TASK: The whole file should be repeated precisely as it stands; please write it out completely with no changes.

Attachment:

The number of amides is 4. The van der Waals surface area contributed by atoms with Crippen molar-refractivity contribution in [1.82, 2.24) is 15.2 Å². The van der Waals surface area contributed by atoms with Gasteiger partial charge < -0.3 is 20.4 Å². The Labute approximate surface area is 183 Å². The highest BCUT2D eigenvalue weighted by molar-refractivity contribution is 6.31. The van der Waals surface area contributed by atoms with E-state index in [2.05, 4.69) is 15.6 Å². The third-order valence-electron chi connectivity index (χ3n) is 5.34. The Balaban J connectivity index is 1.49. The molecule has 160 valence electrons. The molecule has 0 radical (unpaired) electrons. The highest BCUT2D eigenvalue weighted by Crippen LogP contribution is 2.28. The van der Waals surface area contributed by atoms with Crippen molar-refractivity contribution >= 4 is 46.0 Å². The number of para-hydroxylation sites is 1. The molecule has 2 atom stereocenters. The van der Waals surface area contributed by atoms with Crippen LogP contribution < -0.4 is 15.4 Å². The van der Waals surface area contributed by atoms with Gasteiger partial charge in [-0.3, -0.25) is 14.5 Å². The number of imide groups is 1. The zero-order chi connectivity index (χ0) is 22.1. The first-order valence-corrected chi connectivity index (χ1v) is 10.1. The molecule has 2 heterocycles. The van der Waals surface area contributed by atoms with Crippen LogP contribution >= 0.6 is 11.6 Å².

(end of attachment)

The number of amides is 4. The van der Waals surface area contributed by atoms with Crippen molar-refractivity contribution in [1.82, 2.24) is 15.2 Å². The van der Waals surface area contributed by atoms with Gasteiger partial charge < -0.3 is 20.4 Å². The Labute approximate surface area is 183 Å². The highest BCUT2D eigenvalue weighted by molar-refractivity contribution is 6.31. The van der Waals surface area contributed by atoms with E-state index in [2.05, 4.69) is 15.6 Å². The third-order valence-electron chi connectivity index (χ3n) is 5.34. The Balaban J connectivity index is 1.49. The molecule has 160 valence electrons. The molecule has 0 radical (unpaired) electrons. The highest BCUT2D eigenvalue weighted by Crippen LogP contribution is 2.28. The van der Waals surface area contributed by atoms with Crippen molar-refractivity contribution >= 4 is 46.0 Å². The number of para-hydroxylation sites is 1. The molecule has 2 atom stereocenters. The van der Waals surface area contributed by atoms with Crippen LogP contribution < -0.4 is 15.4 Å². The van der Waals surface area contributed by atoms with Gasteiger partial charge in [-0.3, -0.25) is 14.5 Å². The number of imide groups is 1. The zero-order chi connectivity index (χ0) is 22.1. The first-order valence-corrected chi connectivity index (χ1v) is 10.1. The molecule has 2 heterocycles. The van der Waals surface area contributed by atoms with Crippen LogP contribution >= 0.6 is 11.6 Å².